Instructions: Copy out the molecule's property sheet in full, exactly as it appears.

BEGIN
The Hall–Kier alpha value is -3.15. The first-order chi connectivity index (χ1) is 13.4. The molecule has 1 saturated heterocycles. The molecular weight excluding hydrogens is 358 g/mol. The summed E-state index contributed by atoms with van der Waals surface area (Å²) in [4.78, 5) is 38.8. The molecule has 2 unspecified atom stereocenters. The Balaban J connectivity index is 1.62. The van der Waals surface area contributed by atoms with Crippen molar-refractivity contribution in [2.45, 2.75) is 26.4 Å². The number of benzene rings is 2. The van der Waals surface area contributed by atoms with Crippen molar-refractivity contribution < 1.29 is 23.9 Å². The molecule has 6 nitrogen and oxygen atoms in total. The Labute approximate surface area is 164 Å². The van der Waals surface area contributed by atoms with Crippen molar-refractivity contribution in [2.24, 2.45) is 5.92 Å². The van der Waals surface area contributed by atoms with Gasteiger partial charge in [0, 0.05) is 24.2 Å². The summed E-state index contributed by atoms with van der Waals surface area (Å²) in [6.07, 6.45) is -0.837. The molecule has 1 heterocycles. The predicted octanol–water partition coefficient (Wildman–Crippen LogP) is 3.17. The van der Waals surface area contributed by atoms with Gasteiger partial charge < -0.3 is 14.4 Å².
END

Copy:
The Hall–Kier alpha value is -3.15. The first-order chi connectivity index (χ1) is 13.4. The molecule has 1 saturated heterocycles. The molecular weight excluding hydrogens is 358 g/mol. The summed E-state index contributed by atoms with van der Waals surface area (Å²) in [4.78, 5) is 38.8. The molecule has 2 unspecified atom stereocenters. The Balaban J connectivity index is 1.62. The van der Waals surface area contributed by atoms with Crippen molar-refractivity contribution in [2.45, 2.75) is 26.4 Å². The number of benzene rings is 2. The van der Waals surface area contributed by atoms with Crippen molar-refractivity contribution < 1.29 is 23.9 Å². The molecule has 6 nitrogen and oxygen atoms in total. The Labute approximate surface area is 164 Å². The van der Waals surface area contributed by atoms with Crippen molar-refractivity contribution in [2.24, 2.45) is 5.92 Å². The van der Waals surface area contributed by atoms with Gasteiger partial charge in [0, 0.05) is 24.2 Å². The summed E-state index contributed by atoms with van der Waals surface area (Å²) in [6.07, 6.45) is -0.837. The molecule has 1 heterocycles. The predicted octanol–water partition coefficient (Wildman–Crippen LogP) is 3.17. The van der Waals surface area contributed by atoms with Gasteiger partial charge < -0.3 is 14.4 Å².